Divergent plate boundaries on continents: rift valleys
Schematic diagram of continental rifts (modified from USGS material).
Spreading-plate boundaries do not only (although mostly) exist in the oceans, but on continents as well. After all, this process is believed to have separated the continents in the remote past of the earth. At continental spreading boundaries, a continental plate is in the progress of being ripped apart along a so-called rift, a set of parallel fractures that form a graben. If the process continues long enough and the continental crust is effectively separated, the continental rift graben turns into a normal mid-oceanic ridge.
Volcanism at rift-zones is very much analogous to mid-ocean ridges, but more complicated because the thickness of the continental crust is much larger and rising magmas can undergo more differentiation and other chemical reactions with the crust material. Thus, volcanoes on continental rifts display a more complex variety of features and are much less well-understood.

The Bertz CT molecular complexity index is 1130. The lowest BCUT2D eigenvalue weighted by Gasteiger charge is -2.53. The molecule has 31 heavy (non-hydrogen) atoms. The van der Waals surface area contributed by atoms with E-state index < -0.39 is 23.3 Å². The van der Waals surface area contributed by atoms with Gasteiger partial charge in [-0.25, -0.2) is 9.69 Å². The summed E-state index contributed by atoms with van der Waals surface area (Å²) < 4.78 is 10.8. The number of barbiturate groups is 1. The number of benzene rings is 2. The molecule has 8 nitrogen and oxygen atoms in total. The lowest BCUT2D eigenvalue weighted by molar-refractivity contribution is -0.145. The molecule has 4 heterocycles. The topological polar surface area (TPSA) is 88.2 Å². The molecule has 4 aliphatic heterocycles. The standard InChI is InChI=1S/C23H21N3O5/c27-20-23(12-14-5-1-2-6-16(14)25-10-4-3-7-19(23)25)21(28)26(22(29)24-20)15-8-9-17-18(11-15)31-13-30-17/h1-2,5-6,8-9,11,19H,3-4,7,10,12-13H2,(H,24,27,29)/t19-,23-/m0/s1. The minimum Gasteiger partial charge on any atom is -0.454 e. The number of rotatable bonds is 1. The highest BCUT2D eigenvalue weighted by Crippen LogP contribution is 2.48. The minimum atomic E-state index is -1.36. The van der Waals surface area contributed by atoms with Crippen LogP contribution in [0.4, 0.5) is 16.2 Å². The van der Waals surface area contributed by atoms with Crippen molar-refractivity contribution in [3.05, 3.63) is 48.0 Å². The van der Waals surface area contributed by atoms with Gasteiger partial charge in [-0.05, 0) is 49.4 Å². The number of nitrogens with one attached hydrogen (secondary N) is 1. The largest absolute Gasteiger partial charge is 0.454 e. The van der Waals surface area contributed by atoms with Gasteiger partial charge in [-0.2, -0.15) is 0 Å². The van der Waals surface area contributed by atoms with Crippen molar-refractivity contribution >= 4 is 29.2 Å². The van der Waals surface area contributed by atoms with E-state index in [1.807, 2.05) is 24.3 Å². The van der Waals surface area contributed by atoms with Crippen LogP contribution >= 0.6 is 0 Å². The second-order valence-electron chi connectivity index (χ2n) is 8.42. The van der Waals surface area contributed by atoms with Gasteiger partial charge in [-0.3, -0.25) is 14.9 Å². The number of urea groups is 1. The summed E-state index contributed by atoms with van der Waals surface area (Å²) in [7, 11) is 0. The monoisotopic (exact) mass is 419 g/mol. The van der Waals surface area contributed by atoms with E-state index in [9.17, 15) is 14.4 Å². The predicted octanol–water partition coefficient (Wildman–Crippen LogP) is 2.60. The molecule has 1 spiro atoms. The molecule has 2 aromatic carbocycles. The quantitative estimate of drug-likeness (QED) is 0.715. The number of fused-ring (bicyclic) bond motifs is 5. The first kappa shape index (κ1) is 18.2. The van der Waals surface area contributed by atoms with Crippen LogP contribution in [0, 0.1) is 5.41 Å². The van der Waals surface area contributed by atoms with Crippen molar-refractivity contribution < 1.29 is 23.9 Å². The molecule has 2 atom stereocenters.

Rifting has been pulling Arabia away from the African continent and a new ocean is developing in the Red Sea and the Gulf of Aden. Another rift, the East African Rift Valley, is still in the phase where it forms a graben that is trying to rip East-Africa apart from the rest of Africa. (modified from USGS).
The most prominent example of a continental rift is the East-African Rift Valley and its continuations into the Red Sea and the Gulf of Aden. If the rifting between East Africa and the rest of the continent continues, a new ocean will eventually be formed here. In the Red Sea, where sea water already has flooded the rift, this can already be observed - the youth stadium of a new ocean.